Treatments included i) Untreated control, ii) HYTA – which contains soil-based microorganisms that enhance nitrogen absorption, solubilize nutrients, and build soil organic matter, and iii) B. bassiana (Mycotrol –O). Transplants of the strawberry variety Monterey were treated by applying HYTA or B. bassiana to the root system in transplant treys. Planting was done 48 hours after treatment in 20X5X2’ raised beds. Plants were regularly watered and fertilized with fish emulsion. Plant health was monitored for about three months starting from 4 weeks after planting. Plants were periodically observed and their health was rated on a scale of 0-5 where 0= dead, 1=weak, 2 and 3=moderate, 4=good, and 5=very good.
Strawberry plants were grown in 20X5X2' wooden beds. (Photo by Adrianne Ferree)
Except for a few aphids on some plants, the trial did not have any pest infestations. Plants treated with B. bassiana were rated higher than untreated control or those treated with HYTA throughout the observation period although differences were not statistically significant on all observations dates. While the plant health rating ranged from 2.3 to 3.0 for untreated control, it was between 2.6 and 3.5 for those treated with HYTA and 2.9 to 4.1 for those treated with B. bassiana. The average seasonal health rating was 2.8, 3.2, and 3.6 for untreated, HYTA, and B. bassiana, respectively. Fruit yield could not be monitored due to some technical difficulties.
Strawberry plant health from treating with HYTA and B. bassiana compared to
Beneficial microorganisms establish symbiotic relationship with plants and serve as extended root system improving the absorption of nutrients and moisture. By colonizing the roots and other plant tissues, they can also provide protection against plant pathogens. Several commercial formulations of fungus and bacteria based beneficial organisms are currently available for use on various crops. This preliminary study demonstrates that B. bassiana promotes plant health and can play an important role in crop production in addition to the primary role of pest management. Additional studies can further explore the potential of entomopathogenic fungi in promoting plant growth and improving yield as well as providing protection against pests and diseases.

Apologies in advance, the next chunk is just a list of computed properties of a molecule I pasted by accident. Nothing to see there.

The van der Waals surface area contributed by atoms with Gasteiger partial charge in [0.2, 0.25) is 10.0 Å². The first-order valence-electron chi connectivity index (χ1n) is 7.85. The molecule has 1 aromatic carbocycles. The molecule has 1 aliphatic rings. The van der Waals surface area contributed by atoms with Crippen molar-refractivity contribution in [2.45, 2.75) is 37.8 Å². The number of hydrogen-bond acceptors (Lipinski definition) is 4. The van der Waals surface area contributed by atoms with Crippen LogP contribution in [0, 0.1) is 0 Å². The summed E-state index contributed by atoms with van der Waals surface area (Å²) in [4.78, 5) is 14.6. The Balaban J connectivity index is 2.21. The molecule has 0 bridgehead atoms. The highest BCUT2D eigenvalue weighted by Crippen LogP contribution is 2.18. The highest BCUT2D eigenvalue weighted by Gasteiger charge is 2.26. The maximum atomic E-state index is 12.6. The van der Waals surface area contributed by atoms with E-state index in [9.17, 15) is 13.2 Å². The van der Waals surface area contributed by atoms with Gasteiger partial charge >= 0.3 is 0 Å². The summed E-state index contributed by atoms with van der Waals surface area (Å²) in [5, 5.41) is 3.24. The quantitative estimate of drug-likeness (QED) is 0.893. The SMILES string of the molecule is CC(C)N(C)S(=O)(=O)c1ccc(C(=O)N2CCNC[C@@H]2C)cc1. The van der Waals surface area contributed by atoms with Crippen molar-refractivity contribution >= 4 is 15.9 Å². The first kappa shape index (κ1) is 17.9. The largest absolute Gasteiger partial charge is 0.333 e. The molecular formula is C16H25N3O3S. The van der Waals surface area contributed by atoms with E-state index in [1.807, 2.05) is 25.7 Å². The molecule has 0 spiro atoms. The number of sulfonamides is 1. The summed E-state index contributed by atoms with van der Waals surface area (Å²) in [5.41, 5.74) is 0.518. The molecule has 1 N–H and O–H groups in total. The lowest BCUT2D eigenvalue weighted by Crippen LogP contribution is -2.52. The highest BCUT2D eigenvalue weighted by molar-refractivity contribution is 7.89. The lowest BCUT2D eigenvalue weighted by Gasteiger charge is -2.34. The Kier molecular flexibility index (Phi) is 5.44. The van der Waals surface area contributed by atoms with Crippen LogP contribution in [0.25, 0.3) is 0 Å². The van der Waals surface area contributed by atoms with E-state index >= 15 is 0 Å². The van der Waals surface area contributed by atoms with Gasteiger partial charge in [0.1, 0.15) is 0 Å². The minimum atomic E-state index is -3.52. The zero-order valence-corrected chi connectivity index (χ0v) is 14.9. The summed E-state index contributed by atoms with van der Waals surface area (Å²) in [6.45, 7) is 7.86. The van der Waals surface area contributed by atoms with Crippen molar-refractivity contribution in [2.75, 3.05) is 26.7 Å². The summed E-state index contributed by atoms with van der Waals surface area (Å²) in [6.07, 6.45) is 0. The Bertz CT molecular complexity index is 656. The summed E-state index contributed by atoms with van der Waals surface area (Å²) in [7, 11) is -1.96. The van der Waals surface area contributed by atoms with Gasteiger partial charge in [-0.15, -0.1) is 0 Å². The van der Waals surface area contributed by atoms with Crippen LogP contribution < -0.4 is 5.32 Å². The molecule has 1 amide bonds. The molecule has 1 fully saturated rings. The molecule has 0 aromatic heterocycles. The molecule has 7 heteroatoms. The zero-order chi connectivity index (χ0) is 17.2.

Adrianne Ferree, Assistant Director, Jail Enterprises Unit collaborated in this project with the support of Chief Alex Yim. One of the two inmates who participated in this project took an online Plant Science course and used this study as his class project. He intends to pursue agronomy after his release. It is a great experience for me to be involved in the MERIT Masters program and introduce agricultural research to the inmates.
Acknowledgements: Thanks to Mike Fahner, Cedar Point Nursery for providing transplants and Joe Coelho, DB Specialty Farms for providing drip tapes and plastic mulch.
Bisutti, I. L., S. Steen, and D. Stephan. 2013. Does Metarhizium anisopliae influence strawberries in presence of pest and disease? XLVI Annual meetings of the Society for Invertebrate Pathology, August 11-15, Pittsburgh, PA.
Dara, S.K. and S. R. Dara. 2010. Endophytic colonization of entomopathogenic fungi in strawberry plants. XLIII Annual meetings of the Society for Invertebrate Pathology, July 11-15, 2010, Trabzon, Turkey.
Dara, S. K., S. R. Dara,. and S. S. Dara. 2013. Exploring the potential of Beauveria bassiana and azadirachtin for managing strawberry pests. Proceedings of the II International Strawberry Congress, September 4-6, 2013, Antwerp, Belgium.
Miller T.C., W. D. Gubler, F. F. Laemmlen, S. Geng, and D. M. Rizzo. 2004. Potential for using Lecanicillium lecanii for suppression of strawberry powdery mildew, Biocon. Sci. Technol., 14: 215-220.